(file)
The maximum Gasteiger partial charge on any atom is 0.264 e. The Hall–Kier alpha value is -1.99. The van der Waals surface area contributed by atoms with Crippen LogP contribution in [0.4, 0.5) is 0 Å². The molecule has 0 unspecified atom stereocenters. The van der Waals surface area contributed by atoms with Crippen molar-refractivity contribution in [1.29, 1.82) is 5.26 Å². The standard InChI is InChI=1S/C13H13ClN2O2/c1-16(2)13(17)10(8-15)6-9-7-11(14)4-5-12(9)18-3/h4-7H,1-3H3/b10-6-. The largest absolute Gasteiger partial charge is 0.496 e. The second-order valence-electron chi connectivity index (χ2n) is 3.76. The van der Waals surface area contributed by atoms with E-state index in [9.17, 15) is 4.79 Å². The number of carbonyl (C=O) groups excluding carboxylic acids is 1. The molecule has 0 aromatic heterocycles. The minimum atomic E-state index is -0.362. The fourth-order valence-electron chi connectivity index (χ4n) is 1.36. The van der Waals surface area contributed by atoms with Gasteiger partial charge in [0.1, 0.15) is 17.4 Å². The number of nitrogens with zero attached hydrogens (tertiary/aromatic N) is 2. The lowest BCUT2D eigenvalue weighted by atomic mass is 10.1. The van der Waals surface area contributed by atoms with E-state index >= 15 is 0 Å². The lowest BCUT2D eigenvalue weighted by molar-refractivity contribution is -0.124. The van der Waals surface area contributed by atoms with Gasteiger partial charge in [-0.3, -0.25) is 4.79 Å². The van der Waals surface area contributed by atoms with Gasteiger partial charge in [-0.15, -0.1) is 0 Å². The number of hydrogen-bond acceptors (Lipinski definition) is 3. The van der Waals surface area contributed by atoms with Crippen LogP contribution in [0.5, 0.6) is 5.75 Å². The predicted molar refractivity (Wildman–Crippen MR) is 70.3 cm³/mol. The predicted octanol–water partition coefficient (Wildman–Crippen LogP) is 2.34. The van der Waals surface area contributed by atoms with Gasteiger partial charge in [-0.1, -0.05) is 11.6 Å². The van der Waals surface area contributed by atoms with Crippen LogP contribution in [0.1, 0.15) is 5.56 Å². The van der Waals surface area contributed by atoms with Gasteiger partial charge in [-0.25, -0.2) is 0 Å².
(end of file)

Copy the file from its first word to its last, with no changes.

The maximum Gasteiger partial charge on any atom is 0.264 e. The Hall–Kier alpha value is -1.99. The van der Waals surface area contributed by atoms with Crippen LogP contribution in [0.4, 0.5) is 0 Å². The molecule has 0 unspecified atom stereocenters. The van der Waals surface area contributed by atoms with Crippen molar-refractivity contribution in [1.29, 1.82) is 5.26 Å². The standard InChI is InChI=1S/C13H13ClN2O2/c1-16(2)13(17)10(8-15)6-9-7-11(14)4-5-12(9)18-3/h4-7H,1-3H3/b10-6-. The largest absolute Gasteiger partial charge is 0.496 e. The second-order valence-electron chi connectivity index (χ2n) is 3.76. The van der Waals surface area contributed by atoms with E-state index in [9.17, 15) is 4.79 Å². The number of carbonyl (C=O) groups excluding carboxylic acids is 1. The molecule has 0 aromatic heterocycles. The minimum atomic E-state index is -0.362. The fourth-order valence-electron chi connectivity index (χ4n) is 1.36. The van der Waals surface area contributed by atoms with Gasteiger partial charge in [0.1, 0.15) is 17.4 Å². The number of nitrogens with zero attached hydrogens (tertiary/aromatic N) is 2. The lowest BCUT2D eigenvalue weighted by atomic mass is 10.1. The van der Waals surface area contributed by atoms with E-state index >= 15 is 0 Å². The lowest BCUT2D eigenvalue weighted by molar-refractivity contribution is -0.124. The van der Waals surface area contributed by atoms with Gasteiger partial charge in [-0.3, -0.25) is 4.79 Å². The van der Waals surface area contributed by atoms with Gasteiger partial charge in [-0.15, -0.1) is 0 Å². The number of hydrogen-bond acceptors (Lipinski definition) is 3. The van der Waals surface area contributed by atoms with Crippen LogP contribution in [0.5, 0.6) is 5.75 Å². The predicted molar refractivity (Wildman–Crippen MR) is 70.3 cm³/mol. The predicted octanol–water partition coefficient (Wildman–Crippen LogP) is 2.34. The van der Waals surface area contributed by atoms with Gasteiger partial charge in [-0.1, -0.05) is 11.6 Å². The van der Waals surface area contributed by atoms with Crippen LogP contribution in [0.1, 0.15) is 5.56 Å². The van der Waals surface area contributed by atoms with Gasteiger partial charge in [-0.25, -0.2) is 0 Å².